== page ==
James – 10 year old brother to Mandy, likes the piglets, doesn’t enjoy arguing with Mandy

Luke – 4 year old cutie in the corn maze

The Quote

Their giant jack-o-lantern would be the jewel of the neighborhood, every year. Trick-or-treaters would marvel at the size of it. Dad always loved the compliments.

So this day was about more than just petting zoos and hay rides for the McKendrick family. It was about finding another outrageously large pumpkin in that patch. It was about art and tradition.

As the holiday approached, the whole block at home would be anxiously waiting to see what new creation Mr. McKendrick would come up with this year. And trick-or-treaters would come from far and wide to delight in the spectacle on Halloween night!

The Highs and Lows

  • + Family. I love that this children’s story focuses on the positive values of family. I don’t think there are enough examples of this in reading as children outgrow picture books. This is the kind of family you want to live on your street, be your neighbor, help you out if you’re in a bind and list them as an emergency contact for your child’s school.
  • + Values. When James and Mandy stumble upon Rosco and what he’s found in the maze, the siblings step up. They extend a hand, are kind and compassionate, and stand up for someone who has been wronged in the right way. Rosco also helped with that a bit. 🙂 This is a great teaching tool!
  • + Funny. While there wasn’t rip-roaring laughter, I giggled in outbursts over the antics of Rosco and some of the dialogue among the family. It is cute and clean and light-hearted.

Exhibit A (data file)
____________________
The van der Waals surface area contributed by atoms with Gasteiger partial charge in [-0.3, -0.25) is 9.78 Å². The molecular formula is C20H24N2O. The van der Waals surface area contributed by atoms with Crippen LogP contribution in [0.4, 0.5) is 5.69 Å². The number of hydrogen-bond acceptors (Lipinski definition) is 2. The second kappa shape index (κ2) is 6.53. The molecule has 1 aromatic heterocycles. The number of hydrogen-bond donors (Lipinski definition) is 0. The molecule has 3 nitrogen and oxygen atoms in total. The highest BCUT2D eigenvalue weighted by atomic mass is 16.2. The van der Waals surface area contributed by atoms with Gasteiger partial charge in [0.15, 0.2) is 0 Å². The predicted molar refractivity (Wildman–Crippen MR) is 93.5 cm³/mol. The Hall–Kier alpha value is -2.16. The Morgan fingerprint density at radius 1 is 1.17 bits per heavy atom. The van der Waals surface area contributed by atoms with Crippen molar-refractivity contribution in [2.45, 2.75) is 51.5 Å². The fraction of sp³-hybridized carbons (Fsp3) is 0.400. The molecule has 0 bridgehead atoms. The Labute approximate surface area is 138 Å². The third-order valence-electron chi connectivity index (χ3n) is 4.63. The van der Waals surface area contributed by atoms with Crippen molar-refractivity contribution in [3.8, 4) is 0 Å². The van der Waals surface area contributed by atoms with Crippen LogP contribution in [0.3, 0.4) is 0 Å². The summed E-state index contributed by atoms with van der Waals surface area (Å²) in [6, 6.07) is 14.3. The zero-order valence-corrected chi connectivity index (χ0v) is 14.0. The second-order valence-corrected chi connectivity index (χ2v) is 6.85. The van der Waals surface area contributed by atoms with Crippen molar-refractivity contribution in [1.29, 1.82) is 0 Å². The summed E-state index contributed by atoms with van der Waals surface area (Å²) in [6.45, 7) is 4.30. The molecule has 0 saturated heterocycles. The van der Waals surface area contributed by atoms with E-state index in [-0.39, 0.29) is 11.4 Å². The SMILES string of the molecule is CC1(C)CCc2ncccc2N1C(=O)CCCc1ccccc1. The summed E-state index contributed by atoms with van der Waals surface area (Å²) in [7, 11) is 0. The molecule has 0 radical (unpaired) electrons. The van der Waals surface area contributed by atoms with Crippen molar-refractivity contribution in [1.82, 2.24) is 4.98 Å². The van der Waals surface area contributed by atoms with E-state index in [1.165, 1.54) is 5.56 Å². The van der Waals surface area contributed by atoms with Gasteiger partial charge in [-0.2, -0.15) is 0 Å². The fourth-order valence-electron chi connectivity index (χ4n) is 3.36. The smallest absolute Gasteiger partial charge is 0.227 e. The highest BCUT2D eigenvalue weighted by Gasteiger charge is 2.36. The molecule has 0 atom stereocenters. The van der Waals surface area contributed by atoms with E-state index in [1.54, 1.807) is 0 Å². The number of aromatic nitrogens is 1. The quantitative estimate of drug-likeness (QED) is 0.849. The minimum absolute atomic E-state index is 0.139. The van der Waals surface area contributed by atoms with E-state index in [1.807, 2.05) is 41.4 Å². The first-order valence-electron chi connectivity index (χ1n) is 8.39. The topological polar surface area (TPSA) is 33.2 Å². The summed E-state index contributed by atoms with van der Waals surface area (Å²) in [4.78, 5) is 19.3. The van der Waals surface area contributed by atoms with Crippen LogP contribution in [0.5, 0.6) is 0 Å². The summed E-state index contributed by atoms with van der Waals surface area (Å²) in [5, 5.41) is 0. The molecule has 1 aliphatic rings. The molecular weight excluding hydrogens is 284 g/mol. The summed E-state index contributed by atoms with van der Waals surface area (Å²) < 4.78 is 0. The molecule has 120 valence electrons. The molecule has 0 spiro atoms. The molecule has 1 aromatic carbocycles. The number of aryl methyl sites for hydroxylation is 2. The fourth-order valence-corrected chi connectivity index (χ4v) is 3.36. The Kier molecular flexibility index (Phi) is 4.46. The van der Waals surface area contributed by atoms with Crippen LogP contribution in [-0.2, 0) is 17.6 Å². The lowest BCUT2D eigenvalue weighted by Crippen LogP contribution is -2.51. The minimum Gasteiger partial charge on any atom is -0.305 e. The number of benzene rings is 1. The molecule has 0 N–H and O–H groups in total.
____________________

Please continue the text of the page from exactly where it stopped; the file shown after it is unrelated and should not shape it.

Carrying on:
• Plot. The plot spanned the course of one day and all the adventures throughout it. For the most part, the activities of each character are reflected in each chapter. The POV is 3rd person omniscient, so it might throw off younger readers who have never seen this before.

The Take-Away

This was a cute and light read for fall. What I liked most was the family doing things together and nobody throwing a fit or not participating. This is a great book to read as a family and can even bridge some of those conversations about what you like to do and can do as a family.

Recommendation – Buy, Borrow or Skip? 




8567620Shana Gorian is the author of the chapter series for kids, Rosco the Rascal. Titles include Rosco the Rascal In the Land of Snow, Rosco the Rascal Goes to Camp, and Rosco the Rascal Visits the Pumpkin Patch.

Originally from Western Pennsylvania, Shana has lived in Southern California for 20 years. She lives with her husband and two children, and the real Rosco, their German shepherd, Rugger.

Shana attended the University of Pittsburgh, earning her Bachelor of Arts in English Writing in 1994. She then attended San Diego City College, where she trained as a graphic designer. She went on to work as a website designer in San Diego for nearly a decade. But she always wanted to venture back to her love of the written word, and try her hand at fiction. Ten years into motherhood, she published her first children’s book. Shana is an avid lover of the great outdoors, and is always searching for more stories!

Find the author: Website | Facebook | Twitter | Goodreads

Review: Awkward

23657454Title: Awkward